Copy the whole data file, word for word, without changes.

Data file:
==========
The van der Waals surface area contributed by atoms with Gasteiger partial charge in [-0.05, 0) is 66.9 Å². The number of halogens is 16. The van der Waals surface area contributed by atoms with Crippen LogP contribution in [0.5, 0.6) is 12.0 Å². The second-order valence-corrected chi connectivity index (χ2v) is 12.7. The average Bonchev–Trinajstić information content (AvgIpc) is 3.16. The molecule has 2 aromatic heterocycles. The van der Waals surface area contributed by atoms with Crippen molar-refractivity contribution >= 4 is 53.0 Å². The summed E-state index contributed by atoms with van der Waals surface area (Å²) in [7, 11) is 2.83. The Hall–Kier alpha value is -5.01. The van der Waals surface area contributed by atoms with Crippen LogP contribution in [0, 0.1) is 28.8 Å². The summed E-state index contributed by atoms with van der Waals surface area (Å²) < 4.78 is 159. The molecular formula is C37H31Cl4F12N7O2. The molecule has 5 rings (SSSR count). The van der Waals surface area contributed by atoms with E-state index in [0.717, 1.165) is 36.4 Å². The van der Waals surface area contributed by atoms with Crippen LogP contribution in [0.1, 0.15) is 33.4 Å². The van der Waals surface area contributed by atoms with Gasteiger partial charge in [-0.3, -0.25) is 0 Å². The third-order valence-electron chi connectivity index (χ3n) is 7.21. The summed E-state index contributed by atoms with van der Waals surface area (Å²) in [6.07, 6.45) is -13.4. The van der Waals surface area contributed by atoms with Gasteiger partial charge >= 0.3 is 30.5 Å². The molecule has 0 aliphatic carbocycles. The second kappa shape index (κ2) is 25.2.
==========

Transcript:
The van der Waals surface area contributed by atoms with Gasteiger partial charge in [-0.05, 0) is 66.9 Å². The number of halogens is 16. The van der Waals surface area contributed by atoms with Crippen LogP contribution in [0.5, 0.6) is 12.0 Å². The second-order valence-corrected chi connectivity index (χ2v) is 12.7. The average Bonchev–Trinajstić information content (AvgIpc) is 3.16. The molecule has 2 aromatic heterocycles. The van der Waals surface area contributed by atoms with Crippen molar-refractivity contribution >= 4 is 53.0 Å². The summed E-state index contributed by atoms with van der Waals surface area (Å²) in [7, 11) is 2.83. The Hall–Kier alpha value is -5.01. The van der Waals surface area contributed by atoms with Crippen LogP contribution in [0, 0.1) is 28.8 Å². The summed E-state index contributed by atoms with van der Waals surface area (Å²) < 4.78 is 159. The molecular formula is C37H31Cl4F12N7O2. The molecule has 5 rings (SSSR count). The van der Waals surface area contributed by atoms with E-state index in [0.717, 1.165) is 36.4 Å². The van der Waals surface area contributed by atoms with Crippen LogP contribution in [0.1, 0.15) is 33.4 Å². The van der Waals surface area contributed by atoms with Gasteiger partial charge in [-0.3, -0.25) is 0 Å². The third-order valence-electron chi connectivity index (χ3n) is 7.21. The summed E-state index contributed by atoms with van der Waals surface area (Å²) in [6.07, 6.45) is -13.4. The van der Waals surface area contributed by atoms with Gasteiger partial charge >= 0.3 is 30.5 Å². The molecule has 0 aliphatic carbocycles. The second kappa shape index (κ2) is 25.2.